"If done properly, rollovers are tax free and are reported as such on tax forms prepared by the financial institution that distributed the money, on a form called a 1099-R. Don't be confused though, if all distributions from retirement accounts are reported on this form, not just tax-free rollovers. The financial institution's understanding of the taxability of the distribution is reflected on form 1099-R in two amounts: the gross distribution amount in box 1 and the taxable distribution amount in box 2. The gross distribution represents the money that left the account, and the taxable distribution is the amount of the distribution that the financial institution believes to be taxable.
You should check your tax return to confirm that the numbers shown on the 1099-R form are reflected on Form 1040 of your tax return. The amount of the rollover should be reported on line 15a or 16a and the amount of the rollover that is taxable should be reported on line 15b or 16b." - Michael Rose, CFP
For more, see 6 Tax Filing Mistakes That Can Cost You Money.
"If you're managing your own portfolio, there are temptations that can lead you astray and cause you to veer away from the investment strategy you've settled on, and cost you a lot of money. For example: sooner or later you're bound to hear a story about a company that's headed for success—a great investment. The tip may come from a friend, a neighbor, an article you've read or even a new acquaintance at a bar. And if you have some funds available, it's awfully tempting to think about investing in your new find.
That's the moment to step back—and beware. You might be falling into a classic investment trap." - Harold Evensky, CFP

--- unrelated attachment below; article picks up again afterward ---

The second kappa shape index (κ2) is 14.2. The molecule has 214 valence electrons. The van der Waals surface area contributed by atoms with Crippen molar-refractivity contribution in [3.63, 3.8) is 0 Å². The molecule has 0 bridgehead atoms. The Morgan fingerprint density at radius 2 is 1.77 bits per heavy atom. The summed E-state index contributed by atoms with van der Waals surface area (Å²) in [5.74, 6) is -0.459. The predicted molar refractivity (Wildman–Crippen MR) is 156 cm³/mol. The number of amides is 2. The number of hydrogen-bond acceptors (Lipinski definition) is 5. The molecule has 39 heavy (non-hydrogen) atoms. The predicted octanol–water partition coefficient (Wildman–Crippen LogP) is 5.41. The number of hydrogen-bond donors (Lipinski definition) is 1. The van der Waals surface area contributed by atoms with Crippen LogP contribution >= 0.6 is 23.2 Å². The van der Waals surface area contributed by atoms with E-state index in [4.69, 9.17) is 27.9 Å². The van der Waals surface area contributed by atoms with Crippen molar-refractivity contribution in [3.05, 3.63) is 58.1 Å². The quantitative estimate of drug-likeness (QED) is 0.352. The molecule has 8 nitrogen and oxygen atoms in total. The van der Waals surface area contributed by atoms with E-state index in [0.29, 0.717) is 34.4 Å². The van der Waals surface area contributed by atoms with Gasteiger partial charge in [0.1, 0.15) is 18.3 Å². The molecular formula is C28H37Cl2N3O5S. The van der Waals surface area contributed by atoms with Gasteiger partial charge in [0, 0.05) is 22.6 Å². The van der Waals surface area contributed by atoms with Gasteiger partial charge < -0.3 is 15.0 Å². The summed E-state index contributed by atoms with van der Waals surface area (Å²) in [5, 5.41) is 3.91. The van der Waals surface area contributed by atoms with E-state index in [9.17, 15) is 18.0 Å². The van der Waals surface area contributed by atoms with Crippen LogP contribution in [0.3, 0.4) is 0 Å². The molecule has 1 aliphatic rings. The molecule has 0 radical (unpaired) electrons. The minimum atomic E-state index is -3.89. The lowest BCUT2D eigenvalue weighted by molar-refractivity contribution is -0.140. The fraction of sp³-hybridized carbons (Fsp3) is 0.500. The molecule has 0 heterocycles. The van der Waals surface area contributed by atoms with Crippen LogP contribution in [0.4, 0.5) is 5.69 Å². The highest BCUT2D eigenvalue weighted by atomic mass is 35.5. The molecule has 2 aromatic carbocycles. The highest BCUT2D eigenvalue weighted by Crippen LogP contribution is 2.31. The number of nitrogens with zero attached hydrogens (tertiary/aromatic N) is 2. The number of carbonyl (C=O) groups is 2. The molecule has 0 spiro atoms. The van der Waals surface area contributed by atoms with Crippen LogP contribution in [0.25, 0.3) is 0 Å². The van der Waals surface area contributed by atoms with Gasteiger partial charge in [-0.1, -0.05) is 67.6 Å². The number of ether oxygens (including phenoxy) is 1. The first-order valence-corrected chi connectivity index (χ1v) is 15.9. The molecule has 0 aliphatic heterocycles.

For more, see How to Decide Whether You Should Buy a Stock.
"Invariably at the bottom of the market, our emotions have become so overwhelming that we convince ourselves that we really don't know anything, and now it's time to get out. Or we might think this whole investment process is rigged against us since it couldn't be possibly our faults. This happens at precisely the most opportune time to be in the market.
But before we can muster the emotional fortitude to jump back in, our depression needs to wane and hope, relief, and optimism need to take over again so we can decide to invest now.
Understanding how this cycle repeats itself could make you a better investor, but there are no guarantees of that. You also need to learn to not let emotions have much of any part of the investing process. How can you accomplish this?
You need a plan. A logical plan based on fact, not emotion. You need to think like Mr. Spock in Star Trek." - Charles C. Scott, AIF
For more, see How Emotions Can Hurt Your Investment Portfolio.
"In the world of finance, why is retirement still all about saving enough money so you can quit working? I see ads where retirement is all about your number or reaching a goal line—like retirement is the end…
My hope is that people see this season of their lives not as one of retirement, but more of a refocus or reimagine or retool. With all of the wisdom and experience one has at this stage of life, it should be one of the most exciting and rewarding eras of your existence." - Scott Hanson, CFP
For more, see Many Americans Don't Enjoy Retirement.
"My daughters, Karolina and Sarina, enjoy making projects together and visiting the craft store. They wanted to learn how to knit because they love infinity scarves, but they were apprehensive about starting something new because they were afraid of making a mistake.
Clients often have the same bout of fear when they first start investing or planning for the future. Lack of experience can make people feel vulnerable or anxious. To help them overcome their fears, I told my daughters the same thing I tell my clients: Never let fear of the unknown prevent you from living your best lives." - Marguerita M. Cheng, CFP
For more, see How to Overcome Your Fear of Financial Planning.